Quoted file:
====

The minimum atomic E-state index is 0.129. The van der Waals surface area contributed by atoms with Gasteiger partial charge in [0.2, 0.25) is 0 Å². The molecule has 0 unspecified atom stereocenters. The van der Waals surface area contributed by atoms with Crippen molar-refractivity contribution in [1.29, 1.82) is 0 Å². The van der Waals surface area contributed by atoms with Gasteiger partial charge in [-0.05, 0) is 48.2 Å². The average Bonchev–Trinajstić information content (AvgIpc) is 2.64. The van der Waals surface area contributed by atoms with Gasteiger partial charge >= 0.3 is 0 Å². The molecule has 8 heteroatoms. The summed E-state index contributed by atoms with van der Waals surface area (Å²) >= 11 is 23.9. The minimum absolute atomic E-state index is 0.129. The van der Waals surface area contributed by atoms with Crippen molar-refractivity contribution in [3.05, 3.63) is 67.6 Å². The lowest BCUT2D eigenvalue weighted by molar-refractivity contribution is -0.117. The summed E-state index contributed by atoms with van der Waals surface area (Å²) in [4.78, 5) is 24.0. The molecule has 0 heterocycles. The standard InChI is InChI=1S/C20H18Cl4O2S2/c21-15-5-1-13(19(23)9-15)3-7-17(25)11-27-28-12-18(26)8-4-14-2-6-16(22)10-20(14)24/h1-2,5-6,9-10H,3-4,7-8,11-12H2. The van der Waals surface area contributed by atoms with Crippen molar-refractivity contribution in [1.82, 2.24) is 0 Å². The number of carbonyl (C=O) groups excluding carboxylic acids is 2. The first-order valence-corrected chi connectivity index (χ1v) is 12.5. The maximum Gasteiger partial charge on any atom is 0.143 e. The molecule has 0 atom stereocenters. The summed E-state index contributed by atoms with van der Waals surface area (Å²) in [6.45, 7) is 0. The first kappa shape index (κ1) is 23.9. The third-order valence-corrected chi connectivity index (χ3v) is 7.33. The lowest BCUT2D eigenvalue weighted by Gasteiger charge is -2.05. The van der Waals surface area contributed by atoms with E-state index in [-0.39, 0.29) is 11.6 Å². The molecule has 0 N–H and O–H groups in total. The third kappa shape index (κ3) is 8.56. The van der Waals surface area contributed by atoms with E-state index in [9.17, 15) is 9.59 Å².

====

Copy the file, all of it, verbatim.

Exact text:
The minimum atomic E-state index is 0.129. The van der Waals surface area contributed by atoms with Gasteiger partial charge in [0.2, 0.25) is 0 Å². The molecule has 0 unspecified atom stereocenters. The van der Waals surface area contributed by atoms with Crippen molar-refractivity contribution in [1.29, 1.82) is 0 Å². The van der Waals surface area contributed by atoms with Gasteiger partial charge in [-0.05, 0) is 48.2 Å². The average Bonchev–Trinajstić information content (AvgIpc) is 2.64. The van der Waals surface area contributed by atoms with Gasteiger partial charge >= 0.3 is 0 Å². The molecule has 8 heteroatoms. The summed E-state index contributed by atoms with van der Waals surface area (Å²) >= 11 is 23.9. The minimum absolute atomic E-state index is 0.129. The van der Waals surface area contributed by atoms with Crippen molar-refractivity contribution in [3.05, 3.63) is 67.6 Å². The lowest BCUT2D eigenvalue weighted by molar-refractivity contribution is -0.117. The summed E-state index contributed by atoms with van der Waals surface area (Å²) in [4.78, 5) is 24.0. The molecule has 0 heterocycles. The standard InChI is InChI=1S/C20H18Cl4O2S2/c21-15-5-1-13(19(23)9-15)3-7-17(25)11-27-28-12-18(26)8-4-14-2-6-16(22)10-20(14)24/h1-2,5-6,9-10H,3-4,7-8,11-12H2. The van der Waals surface area contributed by atoms with Crippen molar-refractivity contribution in [1.82, 2.24) is 0 Å². The number of carbonyl (C=O) groups excluding carboxylic acids is 2. The first-order valence-corrected chi connectivity index (χ1v) is 12.5. The maximum Gasteiger partial charge on any atom is 0.143 e. The molecule has 0 atom stereocenters. The summed E-state index contributed by atoms with van der Waals surface area (Å²) in [6.45, 7) is 0. The first kappa shape index (κ1) is 23.9. The third-order valence-corrected chi connectivity index (χ3v) is 7.33. The lowest BCUT2D eigenvalue weighted by Gasteiger charge is -2.05. The van der Waals surface area contributed by atoms with E-state index in [-0.39, 0.29) is 11.6 Å². The molecule has 0 N–H and O–H groups in total. The third kappa shape index (κ3) is 8.56. The van der Waals surface area contributed by atoms with E-state index in [9.17, 15) is 9.59 Å².